Microscope super project to benefit from 290m investment
The UK government is to invest 290m in international science projects, including 165m to join the super-microscope project in Sweden. Science minister David Willetts will also earmark up to 100m to build the largest telescope ever built in South Africa and Australia.
Mr Willetts told the BBC that he wants the UK to be at the forefront of world-leading scientific projects.
He said: The investment will enable us to take a lead in major international research programmes, creating new industries and new jobs.
However, the science minister has received criticism for his plans, including from Dr Sarah Main, Campaign for Science and Engineering (Case), who believes that equipment and resources to carry out basic science in the UK should be prioritised.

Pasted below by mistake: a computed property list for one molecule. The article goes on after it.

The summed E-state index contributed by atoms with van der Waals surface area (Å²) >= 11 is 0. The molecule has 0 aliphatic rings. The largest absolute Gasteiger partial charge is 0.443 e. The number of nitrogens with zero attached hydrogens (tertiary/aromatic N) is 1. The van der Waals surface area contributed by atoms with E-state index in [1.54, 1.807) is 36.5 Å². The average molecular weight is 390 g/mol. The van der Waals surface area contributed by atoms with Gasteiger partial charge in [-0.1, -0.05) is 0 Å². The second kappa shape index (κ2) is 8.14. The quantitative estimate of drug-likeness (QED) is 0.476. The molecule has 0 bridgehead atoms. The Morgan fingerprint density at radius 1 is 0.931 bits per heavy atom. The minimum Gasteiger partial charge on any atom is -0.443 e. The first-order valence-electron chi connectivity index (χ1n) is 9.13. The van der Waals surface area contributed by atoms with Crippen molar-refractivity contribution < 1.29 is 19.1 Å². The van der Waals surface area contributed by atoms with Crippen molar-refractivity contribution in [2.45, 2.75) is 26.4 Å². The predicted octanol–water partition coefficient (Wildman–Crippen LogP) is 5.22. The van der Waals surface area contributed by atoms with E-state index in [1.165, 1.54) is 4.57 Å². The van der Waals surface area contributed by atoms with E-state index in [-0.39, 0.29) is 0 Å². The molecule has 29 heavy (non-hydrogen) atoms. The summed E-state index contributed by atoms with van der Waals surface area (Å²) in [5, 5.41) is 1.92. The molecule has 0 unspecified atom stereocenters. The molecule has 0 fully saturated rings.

She told BBC news: After years of tight finances, universities are feeling squeezed in their ability to provide good facilities on site and keep their facilities going.
Hes also agreed to join the European Spallation Source project in Lund, Sweden, which is a powerful microscope that will discover new materials for planes, ships, and batteries for electric cars.
These cash injections are possible because the Treasury last year announced plans to fund 1.1bn per year worth of capital expenditure, which can go towards building, equipping and maintaining laboratories, as well as subscriptions to international projects.
Mr Willetts hopes that the investments will lead to commercial contracts that could create high technology skills and jobs in the UK.